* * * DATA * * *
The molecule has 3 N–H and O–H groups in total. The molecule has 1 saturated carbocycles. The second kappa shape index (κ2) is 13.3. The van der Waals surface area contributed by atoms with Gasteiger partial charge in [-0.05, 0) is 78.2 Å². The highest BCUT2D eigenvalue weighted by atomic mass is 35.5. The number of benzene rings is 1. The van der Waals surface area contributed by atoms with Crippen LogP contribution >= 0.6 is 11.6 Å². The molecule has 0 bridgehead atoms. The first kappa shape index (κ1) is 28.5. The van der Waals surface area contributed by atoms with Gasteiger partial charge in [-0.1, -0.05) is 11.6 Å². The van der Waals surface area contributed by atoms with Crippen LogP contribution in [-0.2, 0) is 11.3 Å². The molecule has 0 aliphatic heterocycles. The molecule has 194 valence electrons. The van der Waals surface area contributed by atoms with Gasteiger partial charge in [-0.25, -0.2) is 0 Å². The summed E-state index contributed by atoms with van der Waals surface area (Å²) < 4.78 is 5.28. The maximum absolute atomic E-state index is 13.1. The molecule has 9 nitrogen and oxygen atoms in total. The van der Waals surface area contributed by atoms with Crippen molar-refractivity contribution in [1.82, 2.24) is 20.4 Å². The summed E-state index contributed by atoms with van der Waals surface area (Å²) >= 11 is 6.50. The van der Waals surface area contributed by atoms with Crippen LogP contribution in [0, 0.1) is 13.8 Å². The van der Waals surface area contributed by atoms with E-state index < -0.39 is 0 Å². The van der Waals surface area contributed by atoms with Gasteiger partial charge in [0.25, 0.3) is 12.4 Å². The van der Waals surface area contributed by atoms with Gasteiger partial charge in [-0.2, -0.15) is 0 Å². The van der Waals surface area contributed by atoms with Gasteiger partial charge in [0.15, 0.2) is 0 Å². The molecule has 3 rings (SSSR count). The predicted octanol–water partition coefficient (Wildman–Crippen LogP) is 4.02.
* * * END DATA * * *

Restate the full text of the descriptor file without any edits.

The molecule has 3 N–H and O–H groups in total. The molecule has 1 saturated carbocycles. The second kappa shape index (κ2) is 13.3. The van der Waals surface area contributed by atoms with Gasteiger partial charge in [-0.05, 0) is 78.2 Å². The highest BCUT2D eigenvalue weighted by atomic mass is 35.5. The number of benzene rings is 1. The van der Waals surface area contributed by atoms with Crippen LogP contribution >= 0.6 is 11.6 Å². The molecule has 0 bridgehead atoms. The first kappa shape index (κ1) is 28.5. The van der Waals surface area contributed by atoms with Gasteiger partial charge in [-0.1, -0.05) is 11.6 Å². The van der Waals surface area contributed by atoms with Crippen LogP contribution in [-0.2, 0) is 11.3 Å². The molecule has 0 aliphatic heterocycles. The molecule has 194 valence electrons. The van der Waals surface area contributed by atoms with Gasteiger partial charge in [-0.25, -0.2) is 0 Å². The summed E-state index contributed by atoms with van der Waals surface area (Å²) < 4.78 is 5.28. The maximum absolute atomic E-state index is 13.1. The molecule has 9 nitrogen and oxygen atoms in total. The van der Waals surface area contributed by atoms with Crippen molar-refractivity contribution in [1.82, 2.24) is 20.4 Å². The summed E-state index contributed by atoms with van der Waals surface area (Å²) >= 11 is 6.50. The van der Waals surface area contributed by atoms with Crippen LogP contribution in [0, 0.1) is 13.8 Å². The van der Waals surface area contributed by atoms with E-state index < -0.39 is 0 Å². The van der Waals surface area contributed by atoms with Gasteiger partial charge in [0.25, 0.3) is 12.4 Å². The van der Waals surface area contributed by atoms with Gasteiger partial charge in [-0.2, -0.15) is 0 Å². The van der Waals surface area contributed by atoms with Gasteiger partial charge in [0.15, 0.2) is 0 Å². The molecule has 3 rings (SSSR count). The predicted octanol–water partition coefficient (Wildman–Crippen LogP) is 4.02.